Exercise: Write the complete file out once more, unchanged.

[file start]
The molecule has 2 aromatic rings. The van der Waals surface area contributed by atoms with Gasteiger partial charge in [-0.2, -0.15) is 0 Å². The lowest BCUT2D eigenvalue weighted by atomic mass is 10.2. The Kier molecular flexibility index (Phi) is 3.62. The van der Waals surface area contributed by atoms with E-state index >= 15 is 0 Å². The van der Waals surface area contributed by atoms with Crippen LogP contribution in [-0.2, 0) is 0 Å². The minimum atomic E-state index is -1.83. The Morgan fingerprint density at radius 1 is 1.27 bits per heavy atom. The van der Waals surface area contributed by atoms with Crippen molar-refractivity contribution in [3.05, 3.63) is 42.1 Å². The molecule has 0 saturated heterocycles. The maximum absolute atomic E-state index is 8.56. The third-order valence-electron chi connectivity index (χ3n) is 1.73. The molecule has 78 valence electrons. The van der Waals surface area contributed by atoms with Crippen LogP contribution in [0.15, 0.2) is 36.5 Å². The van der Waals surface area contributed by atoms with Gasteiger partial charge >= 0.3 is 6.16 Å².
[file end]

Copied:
The molecule has 2 aromatic rings. The van der Waals surface area contributed by atoms with Gasteiger partial charge in [-0.2, -0.15) is 0 Å². The lowest BCUT2D eigenvalue weighted by atomic mass is 10.2. The Kier molecular flexibility index (Phi) is 3.62. The van der Waals surface area contributed by atoms with E-state index >= 15 is 0 Å². The van der Waals surface area contributed by atoms with Crippen LogP contribution in [-0.2, 0) is 0 Å². The minimum atomic E-state index is -1.83. The Morgan fingerprint density at radius 1 is 1.27 bits per heavy atom. The van der Waals surface area contributed by atoms with Crippen molar-refractivity contribution in [3.05, 3.63) is 42.1 Å². The molecule has 0 saturated heterocycles. The maximum absolute atomic E-state index is 8.56. The third-order valence-electron chi connectivity index (χ3n) is 1.73. The molecule has 78 valence electrons. The van der Waals surface area contributed by atoms with Crippen LogP contribution in [0.15, 0.2) is 36.5 Å². The van der Waals surface area contributed by atoms with Gasteiger partial charge >= 0.3 is 6.16 Å².